How HBO Is Still Holding Experiential Events Despite the Pandemic

Multicultural marketing chief Jackie Gagne joins Adweek @ Home

ian zelaya and jacke gagne
HBO has experience with integrating online components into live events, which prepared it for our current virtual-only world. Adweek
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To celebrate the debut of Issa Rae’s hit show Insecure in 2016, HBO threw a block party. That kickoff event grew into an entire festival, drawing 2,500 people for the premiere of the show’s third season.

But when the pandemic hit, HBO’s vp of multicultural marketing Jackie Gagne needed to figure out a different approach. Gagne joined Adweek experiential reporter Ian Zelaya on Adweek @ Home today to discuss how her team managed to not just pivot experiential to a digital format, but saw even more success than in previous years.

This year’s Insecure Block Party went virtual, with intimate Instagram Live events and a Twitter watch party that saw more engagement than the already-popular show had enjoyed before, racking up 385,000 fan engagements across Twitter, Instagram and Facebook—and was the No. 1 trending topic on Twitter when the first episode aired.

By leveraging influencers, celebrity social chatter and gift boxes full of promotional goodies, the team managed to increase social engagement by 60% since last season.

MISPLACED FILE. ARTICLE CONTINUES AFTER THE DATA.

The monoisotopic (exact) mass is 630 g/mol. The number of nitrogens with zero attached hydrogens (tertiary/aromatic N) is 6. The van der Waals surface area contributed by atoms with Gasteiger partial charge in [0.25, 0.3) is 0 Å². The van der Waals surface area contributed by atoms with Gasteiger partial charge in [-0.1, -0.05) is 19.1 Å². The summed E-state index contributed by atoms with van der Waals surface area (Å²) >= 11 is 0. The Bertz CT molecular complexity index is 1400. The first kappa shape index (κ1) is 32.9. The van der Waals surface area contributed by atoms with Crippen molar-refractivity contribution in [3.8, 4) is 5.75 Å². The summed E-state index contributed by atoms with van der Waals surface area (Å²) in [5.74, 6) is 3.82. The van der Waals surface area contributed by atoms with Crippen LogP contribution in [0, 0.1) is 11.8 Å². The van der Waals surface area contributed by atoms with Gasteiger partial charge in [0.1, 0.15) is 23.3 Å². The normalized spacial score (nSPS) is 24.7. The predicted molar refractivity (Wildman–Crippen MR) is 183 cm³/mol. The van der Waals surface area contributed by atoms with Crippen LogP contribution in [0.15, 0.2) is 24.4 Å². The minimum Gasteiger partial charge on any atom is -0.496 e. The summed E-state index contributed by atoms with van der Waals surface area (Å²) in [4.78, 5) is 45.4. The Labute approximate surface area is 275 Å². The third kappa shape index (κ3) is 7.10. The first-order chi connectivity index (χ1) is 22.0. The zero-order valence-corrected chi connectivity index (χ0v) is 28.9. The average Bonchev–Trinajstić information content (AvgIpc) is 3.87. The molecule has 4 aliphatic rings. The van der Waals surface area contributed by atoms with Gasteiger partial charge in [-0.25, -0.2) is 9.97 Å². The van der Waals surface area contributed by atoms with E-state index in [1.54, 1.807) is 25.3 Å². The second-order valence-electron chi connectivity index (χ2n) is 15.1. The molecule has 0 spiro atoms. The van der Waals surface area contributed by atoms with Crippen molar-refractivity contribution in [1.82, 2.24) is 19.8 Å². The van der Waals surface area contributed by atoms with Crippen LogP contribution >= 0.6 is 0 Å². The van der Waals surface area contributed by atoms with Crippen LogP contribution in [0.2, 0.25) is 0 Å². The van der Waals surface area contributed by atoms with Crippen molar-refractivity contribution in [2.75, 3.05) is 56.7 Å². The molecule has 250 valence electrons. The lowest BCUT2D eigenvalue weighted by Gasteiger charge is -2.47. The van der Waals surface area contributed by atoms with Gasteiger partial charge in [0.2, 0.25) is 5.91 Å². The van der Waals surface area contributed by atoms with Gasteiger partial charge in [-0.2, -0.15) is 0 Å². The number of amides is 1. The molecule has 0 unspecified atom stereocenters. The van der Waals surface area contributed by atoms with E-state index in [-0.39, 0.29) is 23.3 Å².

“Our live experiences always had digital components to them,” Gagne said. “It made sense to work with the platforms where we had organically grown those audiences. Our Block Party was all about creating these experiences that highlighted the music, the friendship, the community, so we thought about how to bring those experiences into this virtual format.”

Gagne said multicultural experiential marketing is all about “meeting the audience where they are.”

Virtual events allow HBO to reach a larger audience than its usual live experiences, Gagne said. But she acknowledged that there’s more to explore in terms of digital tools and platforms to bring the events beyond the typical Zoom party. And even though HBO can’t throw a block party on an actual block right now, that doesn’t mean it can’t still put promotional products into people’s hands by shipping out influencer kits.

“There’s always an opportunity to use a physical object to create an experience for someone,” Gagne said. The #LowkeyInsecure kits included themed bites, eye masks, candles, a bingo game and bottles of prosecco with glasses.

On a more somber note, I Will Destroy You, the new show from Michaela Coel, premiered on June 7—smack in the middle of a revolution against racism and police bruality. The series “tackles consent and sexual assault in the way we had never seen before,” said Gagne, so the marketing plan was always to take the approach of focusing on wellness and mental health.

HBO had planned a breakfast series with wellness-related topics and mental health experts. And even as protests ramped up, it still made sense to focus on mental health resources for the Black community, especially with Black LGBTQ influencer partners during Pride month. “There’s a lot of pain out there,” said Gagne, “so the topics we were going to address were still really relevant.”

Experiential marketing continues through virtual components at HBO; Thursday night kicks off the network’s 11-day LGBTQ Pride celebration. That event, Human by Orientation, is the network’s first all-digital Pride and features performances from Janelle Monae, Kim Petras and Todrick Hall.

Watch the full panel here:


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@MaryEmilyOHara maryemily.ohara@adweek.com Mary Emily O'Hara is a diversity and inclusion reporter. They specialize in covering LGBTQ+ issues and other underrepresented communities.
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